Red-billed Quelea taking a breather
ABOVE: This gorgeous male Red-billed Quelea flew into a window. It was stunned and sat recovering for about five minutes before flying off unharmed. He presented some good photographic opportunities – this image was taken with my cellphone camera, from about 5 cm away. Note the amazingly long and curved hind-claws, the coloured orbital ring (which matches the colour of the bill), and the yellow-edged primaries; the latter feature is useful in distinguishing queleas from bishops and widowbirds.

Africa’s Red-billed Quelea (with the complicated scientific name of Quelea quelea), is probably the most abundant terrestrial bird species in the world. With an estimated breeding population of 1.5 billion, these little seed-devourers can cause havoc on the continent’s crop production. The sight of a flock of a million-plus queleas descending on your crops in a smoky cloud must be terrifying to any crop farmer. Depending on rainfall, some 190 millions queleas may reside in South Africa. Some acrobatic avian maths suggest that a flock of 400,000 queleas can consume 1.6 tons of grain per day, amounting to a loss of nearly a million Rand per day. Scary stuff.

So much so, that quelea numbers are controlled in some areas with crops such as wheat, sorghum, millet, manna, sunflowers, peas, buckwheat, rice and oats. [Sensitive readers beware] the two main culling methods are explosions/fires in roosting colonies, and aerial spraying of avicide poisons. Such extreme measures obviously have a lot of accidental mortality (collateral damage), so more environmentally friendly control methods are employed in sensitive areas. Alternative methods of controlling quelea number sinclude harvesting of quelea chicks, trapping birds with nets, chasing, creating roosts in other areas, altering foraging and roosting habitats, repellent chemicals, planting resistant cultivars and varying timing of planting.

Even so, the annual mortality of queleas resulting from control actions is somewhere around 100 million birds. Nevertheless, despite these high rates the overall quelea population seems remarkably resilient, and there is little long-term effect on their populations. This is in part due to their rapid breeding cycle and their ability to undertake nomadic wanderings in search of food.

Everybody is quick to point the finger at aliens such as mynas, parakeets and pigeons, but queleas can also be seen as ‘alien invaders’ in some sense. With the intensification of agriculture (crop planting, irrigation etc.) throughout South Africa, queleas have ‘invaded’ areas where they previously didn’t occur. In recent years their range has expanded in areas such as the Karoo, Eastern Cape, KZN Midlands and Western Cape.

A wheeling flock of queleas, wafting about the African sky like a column of smoke, is an awe-inspiring sight. But when we arrived at Vaalkop Dam, near Brits in South Africa’s North West Province this December, queleas were conspicuous in their absence. I had optimistically bought 40 kg of mixed bird seed for the two weeks we would be spending in the bush. Within hours the first few kilos has been devoured; but not by birds! Kudus, Warthogs, Vervet Monkeys and even Tree Squirrels considered the seed a welcome supplement in this dry summer. The next day a few indigobirds had materialised; within a few days their numbers swelled to 16 males (and about 1.5 times as many females/ juveniles). Most of these were Purple Indigobirds judging by their mimicry of their host species, Jameson’s Firefinch. Other members of the Viduidae family, namely Long-tailed Paradise Whydah, Pin-tailed Whydah and Village Indigobird also put in an appearance. Interestingly, none of the host species of these parasites were seen in the area.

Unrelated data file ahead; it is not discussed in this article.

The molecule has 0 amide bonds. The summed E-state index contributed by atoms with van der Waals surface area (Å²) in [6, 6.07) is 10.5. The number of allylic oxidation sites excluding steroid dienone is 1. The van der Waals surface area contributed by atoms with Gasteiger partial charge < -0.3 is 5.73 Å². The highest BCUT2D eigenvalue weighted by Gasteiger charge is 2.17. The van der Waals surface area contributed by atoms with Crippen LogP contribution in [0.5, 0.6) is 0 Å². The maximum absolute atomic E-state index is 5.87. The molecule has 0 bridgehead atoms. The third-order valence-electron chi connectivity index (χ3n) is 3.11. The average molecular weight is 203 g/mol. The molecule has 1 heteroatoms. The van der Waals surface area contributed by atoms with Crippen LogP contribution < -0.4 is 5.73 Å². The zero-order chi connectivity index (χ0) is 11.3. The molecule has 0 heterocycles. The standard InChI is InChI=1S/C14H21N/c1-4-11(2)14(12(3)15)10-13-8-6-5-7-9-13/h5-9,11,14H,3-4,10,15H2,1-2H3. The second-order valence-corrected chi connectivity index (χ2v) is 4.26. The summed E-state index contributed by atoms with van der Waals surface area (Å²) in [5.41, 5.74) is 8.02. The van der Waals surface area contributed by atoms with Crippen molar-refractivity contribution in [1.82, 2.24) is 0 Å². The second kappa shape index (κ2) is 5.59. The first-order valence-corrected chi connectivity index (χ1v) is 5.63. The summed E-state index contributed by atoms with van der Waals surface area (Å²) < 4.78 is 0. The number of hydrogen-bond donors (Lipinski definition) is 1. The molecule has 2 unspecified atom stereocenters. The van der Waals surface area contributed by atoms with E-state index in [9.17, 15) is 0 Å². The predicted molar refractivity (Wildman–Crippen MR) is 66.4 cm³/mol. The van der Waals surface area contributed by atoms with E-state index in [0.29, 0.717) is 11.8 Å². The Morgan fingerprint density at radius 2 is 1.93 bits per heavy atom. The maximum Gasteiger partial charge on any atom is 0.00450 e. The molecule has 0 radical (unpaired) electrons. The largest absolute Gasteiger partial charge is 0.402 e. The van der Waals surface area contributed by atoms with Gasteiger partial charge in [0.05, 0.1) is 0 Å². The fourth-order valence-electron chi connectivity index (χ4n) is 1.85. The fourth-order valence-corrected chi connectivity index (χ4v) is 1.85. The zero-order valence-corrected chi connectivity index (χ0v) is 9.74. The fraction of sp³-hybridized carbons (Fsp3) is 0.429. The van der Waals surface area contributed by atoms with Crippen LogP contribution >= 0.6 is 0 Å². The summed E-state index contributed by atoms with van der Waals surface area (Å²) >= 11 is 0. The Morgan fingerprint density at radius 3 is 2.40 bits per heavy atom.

The queleas came on the third day. First in drips and drabs that went unnoticed between the indigobirds, sparrows, buntings, waxbills and the like. But soon there were orange, red or waxy yellow bills everywhere. The behaviour of the feeding flock also changed. As more and more queleas amassed, the flock became increasingly nervous. At the slightest disturbance the flock of 500 or so would take to the air, each bird copying its fleeing neighbour after a nanosecond’s delay. The result is an onslaught of wind, caused by tens of thousands of tiny primaries and secondaries forcing the stuffy air down towards the sun-baked ground, and leaving only jumbled footprints and a few bewildered indigobirds behind. Even before the resultant whirlwind of seed husks and dust settled, the bravest (or hungriest) queleas would timidly descend from their leafy sanctuaries. Within seconds the entire flock would be pecking away again in a frantic clicking of bills. There happened to be a window nearby, and queleas would regularly stun themselves temporarily. When we opened the window they flew into the house – resulting in half an hour’s effort to get them down from the rafters. On one memorable occasion a few years ago, a Pearl-spotted Owlet even followed a quelea into the house. Here are some videos to show what you can do with an abundance of queleas, a lot of bird seed and a little patience.

ABOVE: I spent most of my New Years day this year coaxing Red-billed Queleas at Vaalkop Dam into the shape of a six. This involves many, many kilograms of bird seed. If you look carefully you will also see a two in pebbles, a zero in wood and a one in leaves (and a six in queleas), to spell 2016. Towards the middle of the clip one of the queleas almost flies into the window. This happened several times a day, presenting good photographic opportunities (such as the bird above).
ABOVE: When I sent out the video above someone asked me if the quelea calligraphy was my doing – this was my response.